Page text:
It should be noted that the environmental impact is almost proportional to the surface of the screen, or the size of the hard disk or the battery. In general, there is a tendency to transfer energy consumption from the use phase to the production phase: manufacturing more energy-efficient products requires more advanced technologies, which require more energy to produce and which are based on an increased number of metals, often present in very small quantities 2.
The production of metals¶
The different phases of metal production are as follows: extraction of the ore, its crushing and grinding in order to separate its different components, then the concentration phase (also called enrichment) of the ore by physical and/or chemical means: gravity, magnetism, electrostatics, flotation, electrolysis, leaching (i.e. the use of solvents such as cyanide or sulphuric acid to separate the desired metals), pyrometallurgy... The associated environmental impacts and risks are considerable.
First of all, the energy consumption (and therefore its associated impacts) is enormous at all stages, with a great disparity between the different metals (for example 54 GJ/t on average for copper against 208,000 GJ/t for gold) 5. This energy is necessary, among other things, to evacuate the earth and rocks (called overburden) in order to access the ore, and then to extract the phenomenal quantities of ore from which the metal is extracted, bearing in mind that the copper content of a good quality ore can be as low as 0.25 to 0.50 %, (a few hundredths of a percent for a good quality gold ore) 6. In total, it is estimated that about 10% of the world's primary energy is used to extract, transport and refine metal resources (all sectors combined) 5.
A copper mine in central Romania (source: Cristian Bortes, CC BY 2.0, via Wikimedia Commons). The majority of mines are open-pit mines, as opposed to underground mines (which although a minority are nevertheless numerous).
Secondly, mining is an activity that requires a massive amount of water, mainly for the crushing and concentration phases of the ore. According to the Columbia Center on Sustainable Investment, about 70% of the mining operations of the six largest companies are located in water-stressed countries 5. Thus, the water requirements for copper production in Peru and lithium production in Argentina, Chile and Bolivia conflict with the needs of local populations.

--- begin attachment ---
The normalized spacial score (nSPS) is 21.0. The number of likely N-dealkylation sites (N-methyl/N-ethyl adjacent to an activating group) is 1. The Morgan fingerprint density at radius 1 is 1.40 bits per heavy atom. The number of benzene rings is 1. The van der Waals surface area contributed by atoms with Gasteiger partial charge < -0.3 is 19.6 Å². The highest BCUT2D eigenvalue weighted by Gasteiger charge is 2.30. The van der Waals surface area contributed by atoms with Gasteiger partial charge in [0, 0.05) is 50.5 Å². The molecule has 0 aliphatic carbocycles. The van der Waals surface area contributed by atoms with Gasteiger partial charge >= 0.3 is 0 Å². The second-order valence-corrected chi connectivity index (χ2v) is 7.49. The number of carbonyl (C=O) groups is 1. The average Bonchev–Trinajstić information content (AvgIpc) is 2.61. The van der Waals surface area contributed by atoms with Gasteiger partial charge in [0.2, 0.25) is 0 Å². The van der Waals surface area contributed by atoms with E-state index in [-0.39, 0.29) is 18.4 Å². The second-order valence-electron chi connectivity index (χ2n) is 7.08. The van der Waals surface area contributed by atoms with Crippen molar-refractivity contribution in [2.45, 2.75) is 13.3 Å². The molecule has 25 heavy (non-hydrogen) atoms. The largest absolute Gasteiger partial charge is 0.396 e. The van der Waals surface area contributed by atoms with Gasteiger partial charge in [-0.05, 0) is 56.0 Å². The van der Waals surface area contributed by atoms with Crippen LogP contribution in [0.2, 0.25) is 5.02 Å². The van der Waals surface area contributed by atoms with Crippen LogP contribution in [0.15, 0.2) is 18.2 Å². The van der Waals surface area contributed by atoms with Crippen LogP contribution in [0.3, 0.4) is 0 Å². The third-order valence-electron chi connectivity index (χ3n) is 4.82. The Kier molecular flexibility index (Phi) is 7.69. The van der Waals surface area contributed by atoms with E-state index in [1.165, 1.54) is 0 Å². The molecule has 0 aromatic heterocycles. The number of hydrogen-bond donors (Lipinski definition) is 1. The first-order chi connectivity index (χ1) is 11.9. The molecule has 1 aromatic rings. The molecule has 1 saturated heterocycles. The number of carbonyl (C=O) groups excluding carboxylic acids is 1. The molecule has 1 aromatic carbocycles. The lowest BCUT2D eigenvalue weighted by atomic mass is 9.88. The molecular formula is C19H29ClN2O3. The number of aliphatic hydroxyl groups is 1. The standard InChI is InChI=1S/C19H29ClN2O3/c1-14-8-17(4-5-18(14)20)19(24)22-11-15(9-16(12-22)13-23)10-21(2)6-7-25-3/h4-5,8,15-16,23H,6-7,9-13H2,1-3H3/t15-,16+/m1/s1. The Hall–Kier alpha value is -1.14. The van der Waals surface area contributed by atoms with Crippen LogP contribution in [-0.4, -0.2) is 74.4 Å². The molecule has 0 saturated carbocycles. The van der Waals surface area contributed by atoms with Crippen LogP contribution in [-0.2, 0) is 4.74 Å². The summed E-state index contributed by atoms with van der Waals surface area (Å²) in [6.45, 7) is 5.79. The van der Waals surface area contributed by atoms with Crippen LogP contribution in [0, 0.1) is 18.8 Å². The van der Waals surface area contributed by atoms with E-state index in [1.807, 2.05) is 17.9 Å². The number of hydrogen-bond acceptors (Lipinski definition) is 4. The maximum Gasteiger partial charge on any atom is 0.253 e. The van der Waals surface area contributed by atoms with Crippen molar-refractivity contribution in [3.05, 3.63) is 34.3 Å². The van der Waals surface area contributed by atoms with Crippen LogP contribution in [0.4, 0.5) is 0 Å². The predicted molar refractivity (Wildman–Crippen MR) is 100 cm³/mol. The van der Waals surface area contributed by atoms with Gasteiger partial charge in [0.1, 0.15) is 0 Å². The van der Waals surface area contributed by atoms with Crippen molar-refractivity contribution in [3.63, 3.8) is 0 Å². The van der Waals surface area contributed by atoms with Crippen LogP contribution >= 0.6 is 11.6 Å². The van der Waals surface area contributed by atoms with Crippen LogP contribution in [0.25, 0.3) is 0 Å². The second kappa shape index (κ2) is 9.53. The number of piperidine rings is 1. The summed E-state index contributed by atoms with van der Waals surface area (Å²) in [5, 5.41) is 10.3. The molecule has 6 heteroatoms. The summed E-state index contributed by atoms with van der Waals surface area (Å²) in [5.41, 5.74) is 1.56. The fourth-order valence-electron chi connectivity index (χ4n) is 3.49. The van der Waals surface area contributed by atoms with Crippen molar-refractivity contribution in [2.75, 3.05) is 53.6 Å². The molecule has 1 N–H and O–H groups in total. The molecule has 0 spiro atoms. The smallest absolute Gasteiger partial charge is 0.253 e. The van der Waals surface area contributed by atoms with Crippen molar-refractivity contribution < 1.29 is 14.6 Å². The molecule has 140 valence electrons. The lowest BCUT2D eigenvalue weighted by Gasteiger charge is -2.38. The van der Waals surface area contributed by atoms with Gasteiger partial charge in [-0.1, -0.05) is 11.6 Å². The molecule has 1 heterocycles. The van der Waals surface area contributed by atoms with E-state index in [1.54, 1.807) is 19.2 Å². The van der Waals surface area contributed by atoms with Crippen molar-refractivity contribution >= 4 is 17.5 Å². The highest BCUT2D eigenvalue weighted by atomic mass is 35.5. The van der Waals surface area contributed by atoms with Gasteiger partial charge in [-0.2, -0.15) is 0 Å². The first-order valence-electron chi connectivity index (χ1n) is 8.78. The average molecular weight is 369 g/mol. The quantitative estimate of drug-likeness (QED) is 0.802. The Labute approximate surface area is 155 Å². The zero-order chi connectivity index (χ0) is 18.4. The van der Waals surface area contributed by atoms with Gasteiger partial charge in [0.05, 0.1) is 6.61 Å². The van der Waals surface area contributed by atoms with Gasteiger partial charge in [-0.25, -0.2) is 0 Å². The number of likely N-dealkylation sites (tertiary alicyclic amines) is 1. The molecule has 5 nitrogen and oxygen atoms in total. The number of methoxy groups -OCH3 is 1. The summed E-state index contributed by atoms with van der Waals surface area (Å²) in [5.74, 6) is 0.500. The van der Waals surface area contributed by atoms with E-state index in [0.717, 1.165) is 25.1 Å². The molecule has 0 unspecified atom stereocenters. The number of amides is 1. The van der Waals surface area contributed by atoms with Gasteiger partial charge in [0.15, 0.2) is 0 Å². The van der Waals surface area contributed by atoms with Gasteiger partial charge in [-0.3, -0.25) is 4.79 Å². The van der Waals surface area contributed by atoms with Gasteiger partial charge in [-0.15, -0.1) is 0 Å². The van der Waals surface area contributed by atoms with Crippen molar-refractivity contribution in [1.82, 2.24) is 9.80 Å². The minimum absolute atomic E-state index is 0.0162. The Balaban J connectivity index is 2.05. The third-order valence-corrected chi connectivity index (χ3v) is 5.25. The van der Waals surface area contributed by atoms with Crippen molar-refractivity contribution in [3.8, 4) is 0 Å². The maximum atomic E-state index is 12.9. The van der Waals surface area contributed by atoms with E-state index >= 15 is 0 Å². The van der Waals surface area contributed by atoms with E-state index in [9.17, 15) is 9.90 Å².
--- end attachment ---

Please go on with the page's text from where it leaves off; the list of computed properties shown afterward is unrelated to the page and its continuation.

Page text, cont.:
On the other hand, mining can lead to severe pollution of surface and groundwater, as well as of air and soil. This pollution is mainly due, on the one hand, to the mine tailings resulting from the concentration of the ore, which often contain toxic substances (e.g. mercury or arsenic) likely to run off in the form of mine acid, and on the other hand to the chemical products used during the ore concentration phase (e.g. cyanide leaching for gold, sulfuric acid leaching for copper)
Human impacts. Finally, it is impossible to address the issue of the environmental impacts of the extraction of metals used in digital devices without mentioning the associated geopolitical issues and their consequences on the populations of the regions concerned. For example, certain metals and the minerals from which they are produced (tantalum, which is mainly obtained from coltan, tin, tungsten and gold) are subject to a specific European regulation on conflict minerals because of the role they play in the financing of armed conflicts in certain unstable regions of the world, such as the Democratic Republic of Congo (DRC). The water-related tensions mentioned above are also a source of many conflicts in Latin America.
More generally, the reserves and production areas of certain metals are very inequitably distributed7: in 2019, Chile and Australia accounted for 75% of the production and 66% of the world's lithium reserves, the DRC and Rwanda 50% of tantalum production (66% in 2017) and the DRC 69% of cobalt production (and more than half of reserves). China accounted for 98% of global rare earth production in 2010, up from 60% in 2019.
A coltan mine in the Democratic Republic of Congo (source: MONUSCO Photos, CC BY-SA 2.0, via Wikimedia Commons). This mine, located in Luwowo, complies with the ICGLR-DRC standard, which guarantees minerals that are not linked to ongoing conflicts in the region.